By – Matt Cejka
Anyone who’s spent a fair amount of time scavenging through the collections will see there is substantial intriguing content, but the presentation of the collections leaves so much to be desired. Today’s users experience outdated pop-up window and, at times, confusing navigation screens that immediately reflect the dated launch of UW Digital Collections circa 2001. The early 2000’s software creates just as many frustrations for the users as for the people managing and implementing the content.
Nevertheless, implementation of Fedora, together with new design for the library catalog, will provide a technical, modernizing uplift to the collections in the migration, set to be completed throughout 2018. UWDC hopes that the new software will not only allow a novice user to maneuver the collections like an experienced archivist, but also improve the management process.
Peter Gorman, Assistant Director for Digital Library and Preservation Strategy, stated, “One of the biggest frustrations for us in managing this stuff was that we had to maintain two different platforms, one for images and multimedia, and a whole separate one for texts. There were completely different user experiences just in searching for things, but also completely different workflows and ways to manage the content.”
Now, the UWDC team has found the perfect cure for their extensively differing collections in Fedora’s flexibility. Peter mentioned that Fedora has a big advantage because all preservation and management can be done in one place and can be separated from what is visible to users.
“Fedora is the foundation or plumbing underneath the whole thing, so that is the repository side that we’re going to use that users don’t interact with directly. So, that is like our bank vault for everything,” he stated.
Fedora is repository software serving several institutions and libraries throughout the United States in storing digital content and facilitating the management and access to that content. According to Steven Dast, Digital Asset Librarian for UWDC, the software has several attractive features including the fact that it is open source, flexible for defining digital objects and what metadata can be attached to them, has built-in preservation services, and pliability in defining behaviors of digital objects.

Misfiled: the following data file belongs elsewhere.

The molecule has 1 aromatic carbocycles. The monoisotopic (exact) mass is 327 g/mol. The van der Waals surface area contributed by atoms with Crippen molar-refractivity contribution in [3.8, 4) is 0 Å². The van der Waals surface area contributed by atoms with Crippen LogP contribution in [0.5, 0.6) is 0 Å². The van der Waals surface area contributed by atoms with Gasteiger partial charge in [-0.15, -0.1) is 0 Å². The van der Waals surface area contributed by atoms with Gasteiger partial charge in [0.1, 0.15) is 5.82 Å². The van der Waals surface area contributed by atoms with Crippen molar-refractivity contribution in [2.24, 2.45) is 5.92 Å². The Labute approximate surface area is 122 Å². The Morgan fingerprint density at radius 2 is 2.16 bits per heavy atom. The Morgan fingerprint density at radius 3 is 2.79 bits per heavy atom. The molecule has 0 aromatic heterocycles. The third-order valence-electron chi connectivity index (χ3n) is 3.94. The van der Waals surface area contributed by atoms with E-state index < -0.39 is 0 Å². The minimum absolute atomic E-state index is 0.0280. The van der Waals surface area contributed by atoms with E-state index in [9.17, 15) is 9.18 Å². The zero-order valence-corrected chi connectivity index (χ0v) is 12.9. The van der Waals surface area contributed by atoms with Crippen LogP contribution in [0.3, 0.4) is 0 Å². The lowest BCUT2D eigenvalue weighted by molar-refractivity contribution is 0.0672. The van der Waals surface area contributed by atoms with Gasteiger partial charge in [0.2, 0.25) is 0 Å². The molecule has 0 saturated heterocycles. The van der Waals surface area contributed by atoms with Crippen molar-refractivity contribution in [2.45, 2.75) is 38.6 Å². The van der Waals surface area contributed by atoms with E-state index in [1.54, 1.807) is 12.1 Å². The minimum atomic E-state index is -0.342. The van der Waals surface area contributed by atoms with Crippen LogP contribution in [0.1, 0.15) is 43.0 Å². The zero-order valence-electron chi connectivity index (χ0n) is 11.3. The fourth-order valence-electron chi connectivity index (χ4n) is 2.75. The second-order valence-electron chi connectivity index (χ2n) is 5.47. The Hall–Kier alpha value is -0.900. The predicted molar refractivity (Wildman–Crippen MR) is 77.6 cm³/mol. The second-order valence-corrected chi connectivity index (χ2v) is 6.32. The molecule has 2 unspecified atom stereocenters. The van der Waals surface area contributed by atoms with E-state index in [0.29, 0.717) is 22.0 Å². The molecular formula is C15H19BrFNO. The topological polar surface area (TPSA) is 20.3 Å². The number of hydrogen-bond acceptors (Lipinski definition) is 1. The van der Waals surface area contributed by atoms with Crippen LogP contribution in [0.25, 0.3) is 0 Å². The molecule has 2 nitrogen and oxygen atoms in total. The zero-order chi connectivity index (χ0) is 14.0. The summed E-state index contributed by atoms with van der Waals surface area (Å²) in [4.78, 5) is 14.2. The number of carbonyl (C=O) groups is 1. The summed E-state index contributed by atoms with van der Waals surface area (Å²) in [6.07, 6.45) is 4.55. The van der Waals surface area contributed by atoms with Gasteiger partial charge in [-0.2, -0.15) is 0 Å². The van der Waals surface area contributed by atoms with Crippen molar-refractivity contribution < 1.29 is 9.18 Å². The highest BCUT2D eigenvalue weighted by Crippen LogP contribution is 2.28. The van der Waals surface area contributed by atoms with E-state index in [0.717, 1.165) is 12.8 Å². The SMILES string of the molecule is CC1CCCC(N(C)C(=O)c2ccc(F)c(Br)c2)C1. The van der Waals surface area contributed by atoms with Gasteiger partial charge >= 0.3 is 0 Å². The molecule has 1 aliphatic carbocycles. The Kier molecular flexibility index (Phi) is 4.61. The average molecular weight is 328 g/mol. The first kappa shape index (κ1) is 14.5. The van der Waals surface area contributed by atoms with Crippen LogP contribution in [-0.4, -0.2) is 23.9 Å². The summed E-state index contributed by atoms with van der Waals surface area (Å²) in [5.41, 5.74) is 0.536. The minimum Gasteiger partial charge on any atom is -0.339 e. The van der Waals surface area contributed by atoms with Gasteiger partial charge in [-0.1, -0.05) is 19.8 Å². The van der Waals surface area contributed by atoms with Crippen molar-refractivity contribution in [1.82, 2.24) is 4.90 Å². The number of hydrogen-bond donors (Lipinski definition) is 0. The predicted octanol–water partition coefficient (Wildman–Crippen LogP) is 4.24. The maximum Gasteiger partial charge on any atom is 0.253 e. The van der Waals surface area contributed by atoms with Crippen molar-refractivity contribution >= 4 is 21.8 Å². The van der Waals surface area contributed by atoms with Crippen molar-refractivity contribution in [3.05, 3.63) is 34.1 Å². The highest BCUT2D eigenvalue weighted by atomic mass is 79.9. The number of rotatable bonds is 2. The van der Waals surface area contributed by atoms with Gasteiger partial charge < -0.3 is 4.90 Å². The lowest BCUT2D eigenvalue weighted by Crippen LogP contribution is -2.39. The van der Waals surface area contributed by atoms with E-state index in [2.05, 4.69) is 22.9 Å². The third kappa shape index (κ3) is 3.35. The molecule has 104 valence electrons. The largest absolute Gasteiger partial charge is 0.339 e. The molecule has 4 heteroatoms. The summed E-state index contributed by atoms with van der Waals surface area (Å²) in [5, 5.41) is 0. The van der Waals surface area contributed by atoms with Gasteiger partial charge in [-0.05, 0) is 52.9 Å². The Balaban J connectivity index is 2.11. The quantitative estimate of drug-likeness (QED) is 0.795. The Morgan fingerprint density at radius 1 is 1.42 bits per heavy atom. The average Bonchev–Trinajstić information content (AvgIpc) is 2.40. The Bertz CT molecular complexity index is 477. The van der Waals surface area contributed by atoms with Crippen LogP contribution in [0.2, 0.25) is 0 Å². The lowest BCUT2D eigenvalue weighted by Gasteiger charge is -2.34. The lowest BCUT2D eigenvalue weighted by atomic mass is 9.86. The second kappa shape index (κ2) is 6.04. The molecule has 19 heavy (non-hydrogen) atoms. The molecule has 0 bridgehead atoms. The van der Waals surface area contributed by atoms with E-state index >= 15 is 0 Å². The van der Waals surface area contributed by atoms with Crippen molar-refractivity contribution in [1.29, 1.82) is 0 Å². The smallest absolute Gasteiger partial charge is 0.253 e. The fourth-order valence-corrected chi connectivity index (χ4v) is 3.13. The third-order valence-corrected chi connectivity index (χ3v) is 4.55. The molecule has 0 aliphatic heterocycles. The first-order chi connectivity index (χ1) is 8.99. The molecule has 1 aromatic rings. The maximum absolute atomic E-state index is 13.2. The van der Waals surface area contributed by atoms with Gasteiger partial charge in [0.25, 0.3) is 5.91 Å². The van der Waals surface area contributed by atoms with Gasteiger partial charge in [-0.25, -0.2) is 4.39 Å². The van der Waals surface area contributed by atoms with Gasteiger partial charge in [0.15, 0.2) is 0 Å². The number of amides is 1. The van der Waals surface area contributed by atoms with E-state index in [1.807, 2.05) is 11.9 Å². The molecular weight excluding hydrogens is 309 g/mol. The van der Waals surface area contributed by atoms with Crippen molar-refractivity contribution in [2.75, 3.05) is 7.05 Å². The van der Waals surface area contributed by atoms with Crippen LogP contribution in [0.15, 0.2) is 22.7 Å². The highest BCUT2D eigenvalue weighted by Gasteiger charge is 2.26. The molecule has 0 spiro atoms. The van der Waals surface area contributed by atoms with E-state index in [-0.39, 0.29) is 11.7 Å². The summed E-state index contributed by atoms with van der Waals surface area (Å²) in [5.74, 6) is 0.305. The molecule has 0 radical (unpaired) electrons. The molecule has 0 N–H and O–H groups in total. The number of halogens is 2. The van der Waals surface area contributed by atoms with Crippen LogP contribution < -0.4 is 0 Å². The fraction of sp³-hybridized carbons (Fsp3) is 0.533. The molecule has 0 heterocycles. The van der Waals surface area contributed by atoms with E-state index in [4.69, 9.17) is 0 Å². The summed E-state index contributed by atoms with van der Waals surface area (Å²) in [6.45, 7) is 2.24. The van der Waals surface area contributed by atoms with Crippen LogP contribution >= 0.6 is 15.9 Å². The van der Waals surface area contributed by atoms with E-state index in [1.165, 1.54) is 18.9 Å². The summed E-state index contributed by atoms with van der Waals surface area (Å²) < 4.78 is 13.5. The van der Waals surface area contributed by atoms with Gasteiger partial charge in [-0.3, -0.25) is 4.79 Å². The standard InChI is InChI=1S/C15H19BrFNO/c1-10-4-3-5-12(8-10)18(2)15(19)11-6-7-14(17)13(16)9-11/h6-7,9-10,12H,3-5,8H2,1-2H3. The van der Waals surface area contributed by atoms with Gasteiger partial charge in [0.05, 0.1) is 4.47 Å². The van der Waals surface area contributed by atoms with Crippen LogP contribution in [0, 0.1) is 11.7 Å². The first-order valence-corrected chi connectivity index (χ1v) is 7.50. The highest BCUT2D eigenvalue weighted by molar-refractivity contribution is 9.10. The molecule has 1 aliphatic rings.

The migration process is complicated by the sheer number of records contained within the collections, and the desire to take the opportunity to clean up some of the irregularities that the data contain. “The first few years were really like a frontier for us. We had a few basic standards to work with, but it took a while to develop best practices and the rich set of standards that the library community now has access to,” Steven said, adding “The migration provides us with an opportunity to address some of the hasty decisions we’ve made over the years.”
In addition to converting all of the data records to new formats, the UWDC team also needs to comb through their digital archives and ensure that every record is correctly matched to one or more master media files. Steven explained, “In the old system, what we delivered online was considered the ground truth of the collection, with the archiving and preservation of the high-resolution files existing as a side-process. On those occasions when corrections were made, it was possible for the online material to get out-of-sync with the master files.” Under Fedora, the master files and data are stored together and any changes are applied directly to those files, meaning that the data in Fedora will always be considered the authoritative version of the collection.
However, Fedora is just half the story. The new UWDC search and discovery interface, an extension of the UW–Madison Libraries’ Catalog known internally as ‘Forward’, transforms the navigation experience to be uniform, simple, and all under one webpage. Now, the gallery view is much more easy on the eyes and reflects the pristine image quality captured by UWDC’s state of the art equipment. Even more, the modern qualities of Forward ensures a consistent interface on several different platforms, whether it be a desktop or an iPad.
As evident, all the collections, regardless of content, are in the same format and react in the same way to the user. For example, looking through the almost 30,000 images within the Steamboat collection is essentially the same as looking through UW-Madison Special Collections.
Throughout 2018, UWDC will continuously migrate new content to the new search and discovery interface which will eventually completely replace the backend. Currently, there are five collections existing solely on the new interface including Publishers’ Bindings Online, Historic Steamboat Photographs, UW-Madison Special Collections Images, Palmyrene Aramaic Inscriptions and DARE Fieldwork Recordings.
Peter Gorman made something explicitly clear when discussing the project. The whole migration process is a substantial workload involving a large team of digital librarians and an increasingly growing group of web developers, something that has helped the transition move along more swiftly in the past year.
While Fedora and Forward are fixing the problems of today, the software is not simply a blind contract for the future of UWDC. The flexibility and open-sourced nature of both programs allows the content to be updated and transitioned if need be.
“The whole goal of this is that if we decide tomorrow that Fedora isn’t doing it for us anymore, we should be able to implement a whole different repository without changing any of the other stuff. Or, have a whole new search and discovery interface but still keep everything in Fedora,” Peter said.
Above all, UWDC is making every effort to rejuvenate their collections to ensure that their exceptional content is found and utilized for years to come.